TAIWANfest 2022: Taiwan’s buried Japanese literature brought into the light

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      Many people think of Taiwan as a Mandarin-speaking island nation south of Japan.

      In fact, its literary tradition includes a great deal of writing in Japanese, which has escaped the attention of many book lovers around the world.

      Vancouver resident Iris Chen, curator of the Taiwan Bookstore at TAIWANfest, only discovered this after enrolling in online courses offered through a private school in Taiwan.

      “I spent the whole year systematically reading Taiwanese literature from 1895 until now,” Chen tells the Straight over Zoom. “I read about 355 books last year.”

      She was able to do this with the Readmoo app, which makes Taiwanese literature available online. She blogs about books on her Intriguing Connections website.

      Book lover Iris Chen likes connecting the diaspora to Taiwanese literature.
      Leah Siegel

      One of her teachers, Hao-Wei Sheng, offers several courses focused on Japanese-language literature by Taiwanese writers.

      “He spent a lot of effort to translate and to document all that,” Chen says.

      Taiwan was a Japanese colony from 1895 to 1945, when a great deal of this literature was created. But after Chinese nationalists under Chiang Kai-shek imposed martial law on Taiwan after the Second World War, the Japanese language was suppressed and this literature disappeared from public consciousness.

      It’s only emerging now through the efforts of Sheng and others.

      “So, basically, we have to relearn everything in Mandarin,” Chen says. “When I looked at this, I thought, ‘That’s ridiculous. We have such a rich culture.’ ”

      Another of her instructors, Yu-Hsun (Chuck) Chu, is the author of When They Were Not Writing Novels: Portraits of Novelists From Taiwan Under Martial Law, which reveals what novelists did during Taiwan’s four decades of dictatorship after the Second World War.

      Chu will speak in Mandarin about this book at the Vancouver Public Library on September 3 as part of TAIWANfest.

      “I hope this compilation helps readers get reacquainted with the spirit, will, and courage of earlier Taiwanese writers,” Chu says on the TAIWANfest website. “I also hope that those less inclined towards literature can realize that the lives of these people, and their passion and commitment to this world, are just as exciting as a novel, even if they have never read literature before.”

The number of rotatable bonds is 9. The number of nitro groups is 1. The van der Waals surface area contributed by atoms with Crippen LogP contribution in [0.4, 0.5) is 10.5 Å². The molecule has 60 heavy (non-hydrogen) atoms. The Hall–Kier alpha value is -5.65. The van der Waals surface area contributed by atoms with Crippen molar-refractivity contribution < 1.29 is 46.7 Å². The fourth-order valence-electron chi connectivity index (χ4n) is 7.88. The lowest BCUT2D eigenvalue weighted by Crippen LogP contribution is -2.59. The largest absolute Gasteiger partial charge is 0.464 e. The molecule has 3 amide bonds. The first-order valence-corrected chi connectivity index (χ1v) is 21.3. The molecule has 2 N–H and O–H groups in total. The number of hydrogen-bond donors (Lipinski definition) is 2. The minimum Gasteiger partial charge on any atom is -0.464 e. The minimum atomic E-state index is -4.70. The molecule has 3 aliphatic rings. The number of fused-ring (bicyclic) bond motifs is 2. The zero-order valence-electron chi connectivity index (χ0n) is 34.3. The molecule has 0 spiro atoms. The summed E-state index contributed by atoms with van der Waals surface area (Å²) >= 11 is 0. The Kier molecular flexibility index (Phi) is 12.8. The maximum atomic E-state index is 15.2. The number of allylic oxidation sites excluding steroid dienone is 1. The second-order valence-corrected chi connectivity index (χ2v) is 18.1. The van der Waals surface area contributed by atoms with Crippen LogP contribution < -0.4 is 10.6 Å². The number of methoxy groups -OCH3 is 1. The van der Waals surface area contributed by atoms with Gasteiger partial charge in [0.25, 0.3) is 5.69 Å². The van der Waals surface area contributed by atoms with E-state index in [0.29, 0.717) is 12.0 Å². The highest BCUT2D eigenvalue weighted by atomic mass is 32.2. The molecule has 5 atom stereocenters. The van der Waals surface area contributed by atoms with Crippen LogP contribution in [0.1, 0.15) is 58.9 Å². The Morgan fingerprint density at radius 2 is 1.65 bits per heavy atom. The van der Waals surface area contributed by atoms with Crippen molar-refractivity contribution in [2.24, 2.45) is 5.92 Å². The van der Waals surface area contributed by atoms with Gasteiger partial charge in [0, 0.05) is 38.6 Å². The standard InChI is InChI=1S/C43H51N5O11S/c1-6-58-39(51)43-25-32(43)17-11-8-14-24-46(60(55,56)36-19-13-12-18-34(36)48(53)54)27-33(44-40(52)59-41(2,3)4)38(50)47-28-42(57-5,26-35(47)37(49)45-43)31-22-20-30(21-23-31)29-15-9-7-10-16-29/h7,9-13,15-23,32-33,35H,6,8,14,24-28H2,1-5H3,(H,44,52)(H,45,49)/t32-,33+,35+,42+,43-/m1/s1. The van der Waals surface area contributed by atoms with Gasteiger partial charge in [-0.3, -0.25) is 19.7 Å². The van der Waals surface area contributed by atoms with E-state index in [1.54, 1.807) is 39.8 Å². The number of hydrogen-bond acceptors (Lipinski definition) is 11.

His newest novel, The Testimonies Will Be Denied, is set in 2067 after China has invaded Taiwan. It’s a subject that deeply troubles Chen, given China’s desire to annex her homeland.

      “For me, I’m so afraid to read the book because it’s like a prophesy,” Chen says.

      TAIWANfest launched the Taiwan Bookstore in 2016 to draw attention to books that are banned in China. Chen operated it at the festival in subsequent years, putting many of her favourites on the shelves.

      “My taste is a little bit on the quirky side,” she admits. “I don’t usually read really popular novels or articles.”

      This year, the festival is focusing on connections between Taiwan and Indonesia and Malaysia. As a result, the Taiwan Bookstore will feature a display called Painting With Words in the 700 block of Granville Street on September 3, 4, and 5.

      Visitors are encouraged to bring their curiosity and discover literature from the three countries.

      “I think Malaysia, Indonesia, and Taiwan all share one thing in common: we need to deal with the trauma after colonization,” Chen says.

      In all three countries, the issue of identity has risen in importance with true independence from their colonizers.

      In Chen's case, she's Hakka by birth, but like many from Taiwan, she also believes that she also has some Aboriginal ancestry.

      She has family members who live in Japan, yet when she went to school in Taiwan, there was a much greater focus on Chinese history.

      She identifies as Taiwanese Canadian, noting that Canada has had a major impact on her value system.

      "So basically, I have to make sense of it," she says. "And I will create my own cultural mosaic for my cultural identity."

      Chen, who has a terrific sense of humour then lightens up and compares her ancestry and influences to a smorgasbord.

      "Therefore, I feel very fortunate—I live in a cultural-buffet situation," she says mischievously. "I'm going to pick the one that really resonates and then enjoy it."

      Through the Taiwan Bookstore, TAIWANfest will present Yu-Hsun (Chuck) Chu at 1:30 p.m. on September 3 in the Montalbano Family Theatre at the Vancouver Public Library central branch. He will speak in Mandarin and his talk will be available later with English subtitles on YouTube.